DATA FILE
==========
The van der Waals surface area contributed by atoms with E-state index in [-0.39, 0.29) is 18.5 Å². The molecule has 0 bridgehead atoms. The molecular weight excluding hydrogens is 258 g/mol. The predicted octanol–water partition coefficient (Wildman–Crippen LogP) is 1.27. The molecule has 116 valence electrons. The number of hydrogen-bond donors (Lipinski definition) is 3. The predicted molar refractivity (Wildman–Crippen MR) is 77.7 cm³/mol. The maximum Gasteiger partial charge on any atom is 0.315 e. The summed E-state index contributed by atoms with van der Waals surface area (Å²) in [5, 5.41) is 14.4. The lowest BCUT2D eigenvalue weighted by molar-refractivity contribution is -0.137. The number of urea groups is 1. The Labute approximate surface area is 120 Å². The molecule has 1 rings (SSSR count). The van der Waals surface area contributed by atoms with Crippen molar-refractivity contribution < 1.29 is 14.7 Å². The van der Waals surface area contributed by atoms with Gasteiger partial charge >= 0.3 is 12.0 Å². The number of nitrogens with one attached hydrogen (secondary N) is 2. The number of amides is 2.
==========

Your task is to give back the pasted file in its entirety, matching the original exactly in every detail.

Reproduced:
The van der Waals surface area contributed by atoms with E-state index in [-0.39, 0.29) is 18.5 Å². The molecule has 0 bridgehead atoms. The molecular weight excluding hydrogens is 258 g/mol. The predicted octanol–water partition coefficient (Wildman–Crippen LogP) is 1.27. The molecule has 116 valence electrons. The number of hydrogen-bond donors (Lipinski definition) is 3. The predicted molar refractivity (Wildman–Crippen MR) is 77.7 cm³/mol. The maximum Gasteiger partial charge on any atom is 0.315 e. The summed E-state index contributed by atoms with van der Waals surface area (Å²) in [5, 5.41) is 14.4. The lowest BCUT2D eigenvalue weighted by molar-refractivity contribution is -0.137. The number of urea groups is 1. The Labute approximate surface area is 120 Å². The molecule has 1 rings (SSSR count). The van der Waals surface area contributed by atoms with Crippen molar-refractivity contribution < 1.29 is 14.7 Å². The van der Waals surface area contributed by atoms with Gasteiger partial charge >= 0.3 is 12.0 Å². The number of nitrogens with one attached hydrogen (secondary N) is 2. The number of amides is 2.